If you really love it, you offer more. Otherwise walk away and find somewhere else.

Property is always worth what someone is willing to pay and that may be more than you.

FATEdestiny Sun 01-Jan-17 16:03:42

The sellers are already annoyed by your negotiation, so the only card you have to play is that you can complete much quicker than other buyers.

What is the quickest you can complete and can you made completion as appealing as possible to then?

If not, just be pissed off then move on. Lesson learnt.

AnneEyhtMeyer Sun 01-Jan-17 16:08:19

But you were the one trying to renegotiate the price so far down the line, not them. I fail to see the immorality in their actions.

They probably suspect that after all this time your attempt to gazunder would be a risk - you could do it to them again at completion.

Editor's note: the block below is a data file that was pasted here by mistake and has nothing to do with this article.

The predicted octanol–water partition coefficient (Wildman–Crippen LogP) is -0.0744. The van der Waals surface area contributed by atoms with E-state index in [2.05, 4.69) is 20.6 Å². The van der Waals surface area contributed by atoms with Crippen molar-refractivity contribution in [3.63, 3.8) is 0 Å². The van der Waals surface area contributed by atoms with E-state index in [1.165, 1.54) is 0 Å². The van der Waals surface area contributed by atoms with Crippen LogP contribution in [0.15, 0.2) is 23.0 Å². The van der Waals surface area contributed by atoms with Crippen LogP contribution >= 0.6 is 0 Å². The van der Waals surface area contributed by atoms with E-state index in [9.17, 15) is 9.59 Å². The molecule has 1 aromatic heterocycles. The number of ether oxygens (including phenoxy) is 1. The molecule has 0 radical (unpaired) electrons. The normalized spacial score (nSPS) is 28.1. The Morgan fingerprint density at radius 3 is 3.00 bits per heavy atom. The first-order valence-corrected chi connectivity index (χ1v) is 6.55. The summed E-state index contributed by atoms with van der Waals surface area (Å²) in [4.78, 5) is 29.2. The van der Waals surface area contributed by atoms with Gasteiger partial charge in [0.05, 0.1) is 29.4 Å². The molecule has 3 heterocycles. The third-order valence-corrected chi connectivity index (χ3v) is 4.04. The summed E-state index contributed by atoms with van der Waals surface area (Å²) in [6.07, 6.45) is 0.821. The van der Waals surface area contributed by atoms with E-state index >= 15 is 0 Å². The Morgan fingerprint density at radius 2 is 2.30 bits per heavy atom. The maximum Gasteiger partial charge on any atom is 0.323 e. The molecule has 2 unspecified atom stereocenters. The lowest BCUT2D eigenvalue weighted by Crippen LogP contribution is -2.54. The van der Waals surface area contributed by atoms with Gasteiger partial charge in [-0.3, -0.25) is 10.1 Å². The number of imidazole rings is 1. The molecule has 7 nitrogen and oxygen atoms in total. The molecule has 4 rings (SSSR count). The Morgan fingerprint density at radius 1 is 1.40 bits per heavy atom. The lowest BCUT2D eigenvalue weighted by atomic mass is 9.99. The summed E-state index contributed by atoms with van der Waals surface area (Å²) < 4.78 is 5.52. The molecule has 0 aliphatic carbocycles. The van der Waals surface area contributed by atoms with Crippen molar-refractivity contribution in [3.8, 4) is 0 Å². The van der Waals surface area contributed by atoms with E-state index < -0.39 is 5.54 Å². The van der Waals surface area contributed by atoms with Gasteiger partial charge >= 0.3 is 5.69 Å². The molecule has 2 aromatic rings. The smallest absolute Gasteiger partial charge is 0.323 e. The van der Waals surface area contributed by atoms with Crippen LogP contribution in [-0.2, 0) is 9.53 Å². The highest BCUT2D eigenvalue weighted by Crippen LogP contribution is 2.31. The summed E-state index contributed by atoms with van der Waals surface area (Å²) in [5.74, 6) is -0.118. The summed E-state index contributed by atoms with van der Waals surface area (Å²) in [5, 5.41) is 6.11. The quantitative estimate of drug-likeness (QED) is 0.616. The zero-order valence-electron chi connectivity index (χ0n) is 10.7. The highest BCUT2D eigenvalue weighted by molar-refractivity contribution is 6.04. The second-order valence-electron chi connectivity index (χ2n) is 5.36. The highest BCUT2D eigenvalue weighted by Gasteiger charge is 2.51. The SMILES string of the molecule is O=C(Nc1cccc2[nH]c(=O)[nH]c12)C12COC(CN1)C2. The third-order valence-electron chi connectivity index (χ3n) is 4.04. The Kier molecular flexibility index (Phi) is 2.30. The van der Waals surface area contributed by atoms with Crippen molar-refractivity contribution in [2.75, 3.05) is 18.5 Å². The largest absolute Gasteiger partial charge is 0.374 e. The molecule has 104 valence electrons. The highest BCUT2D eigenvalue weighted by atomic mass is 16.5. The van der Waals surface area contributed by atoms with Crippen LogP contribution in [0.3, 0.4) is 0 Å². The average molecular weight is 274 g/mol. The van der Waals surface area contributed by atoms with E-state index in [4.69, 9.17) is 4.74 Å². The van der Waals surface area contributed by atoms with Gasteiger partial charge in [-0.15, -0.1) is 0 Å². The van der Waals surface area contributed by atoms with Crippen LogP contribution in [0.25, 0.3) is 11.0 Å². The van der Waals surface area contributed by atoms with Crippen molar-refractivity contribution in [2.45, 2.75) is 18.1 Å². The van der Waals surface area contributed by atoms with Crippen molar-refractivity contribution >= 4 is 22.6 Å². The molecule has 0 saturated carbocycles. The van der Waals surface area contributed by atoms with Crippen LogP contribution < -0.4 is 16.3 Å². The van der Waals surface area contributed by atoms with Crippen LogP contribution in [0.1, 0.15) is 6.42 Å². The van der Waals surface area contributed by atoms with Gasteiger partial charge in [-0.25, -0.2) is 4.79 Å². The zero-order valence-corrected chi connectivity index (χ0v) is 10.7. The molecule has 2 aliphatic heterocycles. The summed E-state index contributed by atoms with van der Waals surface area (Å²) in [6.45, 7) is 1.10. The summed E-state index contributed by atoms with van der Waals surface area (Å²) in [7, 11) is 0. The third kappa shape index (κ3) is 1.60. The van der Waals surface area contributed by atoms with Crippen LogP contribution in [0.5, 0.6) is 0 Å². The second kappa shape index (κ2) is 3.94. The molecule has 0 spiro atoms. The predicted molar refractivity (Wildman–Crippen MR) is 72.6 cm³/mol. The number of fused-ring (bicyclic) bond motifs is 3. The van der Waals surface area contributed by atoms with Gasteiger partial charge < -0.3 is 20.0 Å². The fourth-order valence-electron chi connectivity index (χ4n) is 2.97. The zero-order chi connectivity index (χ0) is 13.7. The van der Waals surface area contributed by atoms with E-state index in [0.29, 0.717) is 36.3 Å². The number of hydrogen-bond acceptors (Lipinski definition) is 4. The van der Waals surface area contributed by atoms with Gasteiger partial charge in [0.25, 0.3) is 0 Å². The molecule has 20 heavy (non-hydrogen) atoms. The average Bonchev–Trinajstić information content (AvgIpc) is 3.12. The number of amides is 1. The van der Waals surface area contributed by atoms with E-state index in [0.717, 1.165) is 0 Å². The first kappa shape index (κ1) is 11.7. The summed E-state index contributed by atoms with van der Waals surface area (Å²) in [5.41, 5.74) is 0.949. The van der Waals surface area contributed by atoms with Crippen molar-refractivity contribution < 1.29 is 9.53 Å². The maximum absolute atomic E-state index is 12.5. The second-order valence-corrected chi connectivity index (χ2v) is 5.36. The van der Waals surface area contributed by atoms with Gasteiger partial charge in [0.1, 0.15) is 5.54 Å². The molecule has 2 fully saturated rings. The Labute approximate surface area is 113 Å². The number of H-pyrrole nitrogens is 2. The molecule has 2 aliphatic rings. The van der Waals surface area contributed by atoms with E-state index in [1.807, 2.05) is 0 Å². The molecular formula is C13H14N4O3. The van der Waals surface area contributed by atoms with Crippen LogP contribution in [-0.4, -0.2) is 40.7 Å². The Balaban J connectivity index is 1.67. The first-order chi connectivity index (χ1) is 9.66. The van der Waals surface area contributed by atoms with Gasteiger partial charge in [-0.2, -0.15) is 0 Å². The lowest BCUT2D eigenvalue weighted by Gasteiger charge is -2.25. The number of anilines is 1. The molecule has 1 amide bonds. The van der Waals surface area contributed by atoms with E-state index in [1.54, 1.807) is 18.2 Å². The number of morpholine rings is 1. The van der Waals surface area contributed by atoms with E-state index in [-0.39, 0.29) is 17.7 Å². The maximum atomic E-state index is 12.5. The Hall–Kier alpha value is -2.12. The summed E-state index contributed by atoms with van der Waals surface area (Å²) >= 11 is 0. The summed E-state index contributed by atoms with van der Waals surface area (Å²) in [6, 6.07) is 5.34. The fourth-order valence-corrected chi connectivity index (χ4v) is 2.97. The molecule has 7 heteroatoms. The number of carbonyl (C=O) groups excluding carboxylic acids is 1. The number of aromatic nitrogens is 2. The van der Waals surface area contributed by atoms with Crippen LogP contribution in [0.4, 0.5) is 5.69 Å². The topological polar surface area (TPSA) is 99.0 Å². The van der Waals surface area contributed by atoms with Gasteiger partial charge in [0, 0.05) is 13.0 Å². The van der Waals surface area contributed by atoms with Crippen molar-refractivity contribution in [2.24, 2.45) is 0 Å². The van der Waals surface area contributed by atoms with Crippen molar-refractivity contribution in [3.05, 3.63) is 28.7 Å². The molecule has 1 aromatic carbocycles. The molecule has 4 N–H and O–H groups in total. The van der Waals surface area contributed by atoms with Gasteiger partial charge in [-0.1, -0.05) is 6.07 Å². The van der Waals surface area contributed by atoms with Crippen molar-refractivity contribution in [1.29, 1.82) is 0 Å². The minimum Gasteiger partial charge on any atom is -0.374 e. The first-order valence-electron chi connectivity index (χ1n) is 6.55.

lovelearning Sun 01-Jan-17 16:08:27

why wait so far into the process before doing this to us
So horrible

Let's all move to Scotland.

AnneEyhtMeyer Sun 01-Jan-17 16:09:15

In fact I applaud the sellers - more people should be taught this lesson.

fourkids Sun 01-Jan-17 16:13:30

OP for you, this sucks. But from your vendor's POV you've waited until you are a year in then tried to reopen negotiations. in the old days this was common, but I wouldn't do it, and wouldn't expect my buyer to do it - surveys pretty much always throw things up, and IMO you have to suck it up, unless it's something really major.

I hope you find something you like better, and with a little bit of money left over so you can 'make it your own'.